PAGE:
Student loans are a major reason why some Black Americans struggle to build wealth and close the wealth gap between racial groups. Before you walk the stage, read our tips for remaining financially healthy after commencement. (Photo by Felipe Gregate on Unsplash)

By Roslyn Davis,
Special to the AFRO

As we celebrate Financial Literacy Month in April, it is crucial to empower young people and teach them how to take charge of their finances. 

Entering the “real world” can be scary as a recent college graduate. Not only do you need to adjust to a 9-5 job, but you’ll also need to master life skills, such as cooking, cleaning, budgeting and money management. While some may have learned these basic life skills at a young age, for many, it’s the first time accomplishing these daunting tasks solo. 

On top of that, student loan debt continues to widen the racial wealth gap, making it particularly difficult for Black college students to build savings, and achieve financial goals such as buying a house, investing or starting a business. 

To help guide students post-graduation, we’ve gathered the following financial tips from Raya Reaves, finance coach and founder of City Girl Savings, an organization that teaches working women how to reach financial success.

#1: Don’t Wait to Pay off Your Student Loans

If your student loans are deferred for a certain amount of time, but you have the ability to start paying, then start paying! Even if you pay as little as $25 a month towards your loans, you are making it easier for your future self. Don’t let the high balance scare you into “thinking about it later,” the balance isn’t going anywhere. The sooner you start paying them down, the sooner you will be done with them.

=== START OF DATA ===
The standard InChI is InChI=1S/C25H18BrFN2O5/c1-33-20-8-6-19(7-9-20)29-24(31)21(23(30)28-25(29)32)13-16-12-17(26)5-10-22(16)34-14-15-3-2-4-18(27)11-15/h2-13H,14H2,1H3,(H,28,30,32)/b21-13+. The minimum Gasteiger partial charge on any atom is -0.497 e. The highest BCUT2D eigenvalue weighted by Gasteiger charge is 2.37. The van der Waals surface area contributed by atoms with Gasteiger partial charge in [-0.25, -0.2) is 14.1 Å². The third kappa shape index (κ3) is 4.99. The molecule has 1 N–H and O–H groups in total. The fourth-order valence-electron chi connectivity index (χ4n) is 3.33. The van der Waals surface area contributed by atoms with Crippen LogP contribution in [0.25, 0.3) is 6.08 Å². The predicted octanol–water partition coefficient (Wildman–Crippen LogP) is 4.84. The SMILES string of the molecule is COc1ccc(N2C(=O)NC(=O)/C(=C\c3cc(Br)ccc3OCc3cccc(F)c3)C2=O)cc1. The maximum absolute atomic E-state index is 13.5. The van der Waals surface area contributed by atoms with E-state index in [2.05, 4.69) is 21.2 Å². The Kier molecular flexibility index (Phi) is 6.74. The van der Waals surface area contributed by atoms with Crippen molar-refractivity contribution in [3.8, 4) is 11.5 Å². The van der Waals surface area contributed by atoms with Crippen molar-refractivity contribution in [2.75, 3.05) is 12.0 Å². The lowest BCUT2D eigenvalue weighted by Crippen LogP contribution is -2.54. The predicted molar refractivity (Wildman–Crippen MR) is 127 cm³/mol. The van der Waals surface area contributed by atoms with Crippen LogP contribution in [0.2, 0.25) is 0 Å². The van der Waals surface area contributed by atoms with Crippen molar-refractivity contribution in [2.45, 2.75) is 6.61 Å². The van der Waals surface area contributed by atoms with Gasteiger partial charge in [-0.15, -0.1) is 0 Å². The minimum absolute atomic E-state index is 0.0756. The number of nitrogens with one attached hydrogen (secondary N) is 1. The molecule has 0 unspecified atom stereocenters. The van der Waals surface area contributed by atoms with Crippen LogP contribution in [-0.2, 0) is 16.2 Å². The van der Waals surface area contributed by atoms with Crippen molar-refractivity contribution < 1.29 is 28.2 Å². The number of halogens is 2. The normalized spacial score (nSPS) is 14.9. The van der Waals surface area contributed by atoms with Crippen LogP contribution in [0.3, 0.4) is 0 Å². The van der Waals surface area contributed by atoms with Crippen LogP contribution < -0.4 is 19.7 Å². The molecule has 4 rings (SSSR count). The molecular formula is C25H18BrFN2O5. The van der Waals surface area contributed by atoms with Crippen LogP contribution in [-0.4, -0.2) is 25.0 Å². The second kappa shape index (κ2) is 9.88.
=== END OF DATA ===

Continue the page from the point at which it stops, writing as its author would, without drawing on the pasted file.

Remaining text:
#2: Start Building Good Credit History Early

I had to learn the hard way the value of good credit – zero to low-interest rates, ease of borrowing and the option to get what I needed- when I needed it. The earlier you can start building a good credit history, the more options you’ll give yourself in the future. Whether it’s buying a new car, getting your own apartment (without a cosigner), or purchasing your own home one day. Not sure where to start? Consider a Self Credit Builder Account! You get to decide on an amount and payment term that works best for your budget…and you already know how important a budget is! Then, as long as you make on-time payments every month, you start building up your credit history. Once you’ve paid off the Credit Builder Account, that money is all yours to save.

#3: Use a Budget and Track Your Spending

Most of us aren’t lucky enough to make major bucks fresh out of college. According to the National Association of Colleges and Employers, graduates in the class of 2020 earn an annual salary of $55,260. While this number has been steadily increasing each year, the cost of living in the United States has gone up as well.  It’s crucial for college graduates to start using a budget and track their spending. Building those positive financial habits now will make sure you can handle salary increases in the future. Not to mention, a budget is one of the best tools for reaching financial success and happiness! 

#4: Start Contributing to a 401k or IRA Immediately

Most companies don’t start matching your 401k contribution until you have been employed for at least one year. That doesn’t mean you can’t start contributing to your 401k right when you get hired. The sooner you start saving for retirement, the more you will have when it’s time to retire. In fact, a 25-year-old who contributes $300 per month until the age of 65 will have over $1 million dollars at the time of retirement (assuming the historical 8 percent growth rate). If you start contributing earlier, you will have more! If you don’t have the ability to contribute to a 401k, then an IRA is a great second option!

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